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The Final Resting Place of Armand Hammer.
Armand Hammer. 21st May
1898 - 15th December 1990
Oil tycoon who founded Occidental Petroleum, has the only family mausoleum in Westwood.
Located on your left has you enter.
Armand Hammer was a Jewish-American industrialist and art collector. Hammer was CEO of the Occidental Petroleum Company, an oil and natural gas exploration and development company.
Hammer was born in Manhattan, New York and attended medical school at Columbia University as a young man; he received his medical license in 1924 and, though he never practiced medicine, he relished being referred to as "Dr. Hammer." Instead, after graduating from medical school, Hammer extended earlier entrepreneurial ventures with a successful business importing many goods from and exporting pharmaceuticals to the newly-formed Soviet Union. He moved to the USSR in the 1920s to oversee these operations, especially his large business manufacturing and exporting inexpensive pencils. After returning to the US, he entered into a diverse array of business, art, cultural, and humanitarian endeavors, including investing in various U.S. oil production efforts. These oil investments were later parlayed into control of Occidental Petroleum.
Throughout his life he continued personal and business dealings with the Soviet Union, despite Cold War taboos against such dealings by Americans. In later years he lobbied and traveled extensively at great personal expense, working for peace between the United States and the Communist countries of the world, including ferrying physicians and supplies into the Soviet Union to help Chernobyl survivors.
Politically, Hammer was a staunch supporter of the Republican party. He boosted Richard Nixon's presidential campaign with tens of thousands of dollars in campaign contributions. He was convicted on charges that one of these donations had been made illegally, but was later pardoned by Republican U.S. President George H. W. Bush.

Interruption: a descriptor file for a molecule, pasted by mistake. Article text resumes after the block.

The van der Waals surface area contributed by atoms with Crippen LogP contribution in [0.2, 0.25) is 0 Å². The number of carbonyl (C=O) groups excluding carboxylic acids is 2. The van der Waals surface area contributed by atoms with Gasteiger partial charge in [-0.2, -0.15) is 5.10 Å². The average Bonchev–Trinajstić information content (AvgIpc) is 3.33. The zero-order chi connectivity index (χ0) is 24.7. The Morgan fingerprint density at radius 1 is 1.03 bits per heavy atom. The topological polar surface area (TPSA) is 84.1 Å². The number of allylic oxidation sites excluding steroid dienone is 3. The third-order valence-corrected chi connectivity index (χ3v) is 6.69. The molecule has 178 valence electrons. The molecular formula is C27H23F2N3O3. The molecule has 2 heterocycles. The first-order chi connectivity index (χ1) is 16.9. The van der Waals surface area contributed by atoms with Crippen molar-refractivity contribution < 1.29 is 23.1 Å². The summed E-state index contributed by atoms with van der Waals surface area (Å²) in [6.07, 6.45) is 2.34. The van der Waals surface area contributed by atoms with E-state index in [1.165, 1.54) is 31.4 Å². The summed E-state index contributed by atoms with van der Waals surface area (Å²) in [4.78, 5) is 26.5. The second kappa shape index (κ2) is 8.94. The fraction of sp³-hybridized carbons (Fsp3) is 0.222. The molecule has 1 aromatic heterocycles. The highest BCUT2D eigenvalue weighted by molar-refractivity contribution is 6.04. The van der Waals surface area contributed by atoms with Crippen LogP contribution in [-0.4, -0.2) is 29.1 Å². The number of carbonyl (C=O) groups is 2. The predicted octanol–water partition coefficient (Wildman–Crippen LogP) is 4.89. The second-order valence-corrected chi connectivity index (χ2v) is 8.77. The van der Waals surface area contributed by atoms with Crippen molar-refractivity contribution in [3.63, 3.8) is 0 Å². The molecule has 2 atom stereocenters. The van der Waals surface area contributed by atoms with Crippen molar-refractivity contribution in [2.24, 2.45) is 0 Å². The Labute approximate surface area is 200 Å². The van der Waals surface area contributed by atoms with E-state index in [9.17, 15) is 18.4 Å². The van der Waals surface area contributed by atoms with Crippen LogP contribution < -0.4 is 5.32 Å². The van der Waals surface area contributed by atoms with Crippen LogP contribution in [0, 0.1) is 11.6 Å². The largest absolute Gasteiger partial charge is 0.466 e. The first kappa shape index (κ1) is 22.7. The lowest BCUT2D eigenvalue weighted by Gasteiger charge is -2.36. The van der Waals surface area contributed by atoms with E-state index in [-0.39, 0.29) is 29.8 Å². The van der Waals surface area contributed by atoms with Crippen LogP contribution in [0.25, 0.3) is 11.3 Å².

Simultaneously, the Hammers' name was widely used in propaganda by the Soviets. The contradiction between Hammer's open sympathy for the Soviet Union and his success as a capitalist, as well as his involvement in international affairs and politics, have made Hammer a subject of suspicion and conspiracy theory for many; further, his close relationship with former Democratic Tennessee Senator Albert Gore, Sr., despite Hammer's own party affiliations, has been the subject of especially broad scrutiny and speculation.
Hammer was also an avid collector of Impressionist and Post-Impressionist paintings. His personal donation forms the core of the permanent collection of the UCLA Hammer Museum in Los Angeles, California.
Despite popular myth, the relation between Hammer's name and the household product Arm and Hammer baking soda is coincidental. The pun was not lost on Hammer, though: during the 1980s, he attempted to buy Church and Dwight, makers of the Arm and Hammer line of products; he succeeded in buying a sizeable minority interest and eventually sat on its board of directors. He claimed that his father Julius Hammer had named him after a character, Armand Duval, in La Dame aux Camélias by Alexandre Dumas, fils. In fact, according to Carl Blumay, his biographer and former press agent, Armand Hammer was named after the "Arm and Hammer" symbol of the Socialist Labor Party, in which his father had a leadership role in at one time.
Hammer was a philanthropist, supporting causes related to education, medicine, and the arts. Among his legacies is the Armand Hammer United World College of the American West (now generally called the UWC-USA, part of the United World Colleges). He embraced a kind of Victorian view of world affairs, in which personal relationships could overcome geopolitical tensions. Through the mid-1980s, he tried to make his own life a model of this, and bragged that he was the only man to have known both Vladimir Lenin and Ronald Reagan.
His generosity and diplomacy were recognized around the world, and by the time he died, Hammer had won the Soviet Union's Lenin Order of Friendship Among the Peoples, the U.S. National Arts Medal, France's Legion of Honor, Italy's Grand Order of Merit, Sweden's Royal Order of the Polar Star, Austria's Knight Commander's Cross, Pakistan's Hilal-i-Quaid-Azam Peace Award, Israel's Leadership Award, Venezuela's Order of Andres Bellos, Mexico's National Recognition Award, Bulgaria's Jubilee Medal, and Belgium's Order of the Crown. Hammer hungered for a Nobel Peace Prize, and was nominated for one in 1988 for his outreach to end the Cold War, but the award went to Tenzin Gyatso (the 14th Dalai Lama).
He also appeared on The Cosby Show, saying that a cure for cancer was imminent. His confidence was not justified, as he died of bone marrow cancer in December 1990. He was 92 years old.